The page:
Netherlands // The eastern Netherlands //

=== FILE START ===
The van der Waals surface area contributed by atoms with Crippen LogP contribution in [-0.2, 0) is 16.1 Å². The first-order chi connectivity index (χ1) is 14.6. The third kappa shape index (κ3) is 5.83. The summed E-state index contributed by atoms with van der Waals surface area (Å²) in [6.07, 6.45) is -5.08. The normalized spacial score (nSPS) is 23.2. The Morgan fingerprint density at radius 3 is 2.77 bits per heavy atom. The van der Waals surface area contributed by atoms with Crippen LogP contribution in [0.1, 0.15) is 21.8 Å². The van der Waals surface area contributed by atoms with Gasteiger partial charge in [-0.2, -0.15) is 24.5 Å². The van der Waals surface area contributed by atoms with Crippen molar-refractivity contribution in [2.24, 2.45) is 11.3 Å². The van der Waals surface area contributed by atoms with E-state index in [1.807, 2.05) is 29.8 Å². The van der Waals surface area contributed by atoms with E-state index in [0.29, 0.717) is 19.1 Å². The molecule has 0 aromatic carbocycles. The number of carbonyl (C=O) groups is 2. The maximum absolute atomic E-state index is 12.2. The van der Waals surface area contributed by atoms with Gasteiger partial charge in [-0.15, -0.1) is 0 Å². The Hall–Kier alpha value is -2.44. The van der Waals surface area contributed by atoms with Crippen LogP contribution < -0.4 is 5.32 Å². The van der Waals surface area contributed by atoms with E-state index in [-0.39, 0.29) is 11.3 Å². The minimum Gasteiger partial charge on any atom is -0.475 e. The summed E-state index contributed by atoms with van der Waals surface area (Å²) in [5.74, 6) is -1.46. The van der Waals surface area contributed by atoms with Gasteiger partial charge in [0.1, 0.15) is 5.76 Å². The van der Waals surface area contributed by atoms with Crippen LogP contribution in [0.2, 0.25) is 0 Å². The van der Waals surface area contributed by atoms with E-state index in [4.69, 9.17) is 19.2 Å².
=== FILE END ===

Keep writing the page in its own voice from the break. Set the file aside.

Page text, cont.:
Easily the most interesting town on the Noordoostpolder is Urk, a burgeoning harbour, shipyard and fishing port, where a series of narrow lanes – and tiny terraced houses – indicate the extent of the old village before it was topped and tailed by new housing estates. Before it became part of the mainland, centuries of hardship and isolation had bred a tight-knit island community, one that had a distinctive dialect and its own version of the national costume. Most of Urk’s individuality may have gone, but its earlier independence does still resonate, rooted in a fishing industry that marks it out from the surrounding agricultural communities. One Urk peculiarity that remains today is its addresses: traditionally the village was divided into areas called “Wijks”, though nowadays the streets also have names – the tourist office, therefore, is at both Raadhuisstraat 2 and/or Wijk 2-2.

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